HAVANA, Cuba -- As Fidel Castro's communist revolution fades into the history books this week, one former American radical is still fighting here in Havana.
"I still consider myself to be a revolutionary," he said.
Charlie Hill is a black nationalist accused of murder and hijacking. He has eluded U.S. authorities for 44 years.
The 65-year-old father of three lives on the outskirts of Havana, beyond the reach of the FBI and under the protection of the Cuban government. He lives very modestly - working odd jobs and reliant on a $10 per month government pension - but he does so as a free man.
"Cubans have always given me the great opportunity, I'm very grateful to them," he said during an exclusive interview with CBS News at his home.
Hill fled to Havana in 1971 after he and two other members of a black separatist group known as the "Republic of New Afrika" were accused of fatally shooting New Mexico state trooper Robert Rosenbloom.
The three were driving cross-country when the 28 year old trooper happened to pull over their car. Hill claims an FBI counterintelligence program - known as COINTELPRO - had long been targeting the group because they were black radicals.
Hill insists he did not pull the trigger but said "everyone has a right to self-defense."
He does admit that the three men then hijacked a TWA flight and forced it to land in Havana, where Fidel Castro granted them political asylum. He considered them fellow revolutionaries.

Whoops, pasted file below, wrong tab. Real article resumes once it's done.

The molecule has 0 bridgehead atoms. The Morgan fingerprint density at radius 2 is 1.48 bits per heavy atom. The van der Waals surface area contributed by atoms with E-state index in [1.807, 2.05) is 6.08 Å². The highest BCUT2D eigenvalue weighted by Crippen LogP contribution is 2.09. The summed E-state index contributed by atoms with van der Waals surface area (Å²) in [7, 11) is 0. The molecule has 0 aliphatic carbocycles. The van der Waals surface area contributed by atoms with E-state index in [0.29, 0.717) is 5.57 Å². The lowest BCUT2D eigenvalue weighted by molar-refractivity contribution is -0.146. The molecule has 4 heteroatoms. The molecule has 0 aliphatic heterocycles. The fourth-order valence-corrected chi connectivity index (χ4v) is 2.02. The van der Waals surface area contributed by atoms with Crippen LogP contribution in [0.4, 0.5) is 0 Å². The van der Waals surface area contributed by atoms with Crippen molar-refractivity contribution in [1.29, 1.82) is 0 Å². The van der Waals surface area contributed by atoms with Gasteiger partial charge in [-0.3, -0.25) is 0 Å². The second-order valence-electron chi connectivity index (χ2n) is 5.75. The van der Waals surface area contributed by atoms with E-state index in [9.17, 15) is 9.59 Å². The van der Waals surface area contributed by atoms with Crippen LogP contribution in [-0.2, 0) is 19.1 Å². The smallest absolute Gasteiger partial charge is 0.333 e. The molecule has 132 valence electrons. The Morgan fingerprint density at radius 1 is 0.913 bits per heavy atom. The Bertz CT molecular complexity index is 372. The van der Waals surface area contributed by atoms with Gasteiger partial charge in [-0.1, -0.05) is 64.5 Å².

As for trooper Rosenbloom and his family, Hill claims that he thinks of them nearly every day.
"I would say to them that it was regretful, you know, when a person's life has to be taken. And you know, I was the one, I did not kill officer Rosenbloom, and you know, it's sad."
The thaw in relations between the U.S. and Cuba has renewed calls for his extradition.
New Mexico Gov. Susana Martinez recently wrote Secretary of State John Kerry a letter calling Hill a "terrorist" and saying this was a chance to "finally be able to bring a cop killer to justice." A number of members of Congress, including Sen. Tom Udall, D-New Mexico, have joined the call.
Hill refuted those charges and said it is proof that he cannot get a fair trial in the United States.
"If I felt I could get a fair trial, I would go back to the United States of America because I am not a terrorist nor am I a cop killer."
He is just one of roughly seventy American fugitives harbored by Havana, but Cuban diplomats say they will not hand over any of those it considers political exiles. Hill said he believes the Cuban government will protect him. Neither the Justice nor State Departments would comment on his case.
Hill says he still misses the U.S., but is unsure whether he will ever step foot on U.S. soil again.
Yet even in Cuba, Hill said he does not fear entirely safe. His latest worry is that an influx of American tourists might also bring bounty hunters or vigilantes.
"I still fear for my life, you know, even here in Cuba nowadays, with all the Americans coming down here," he said.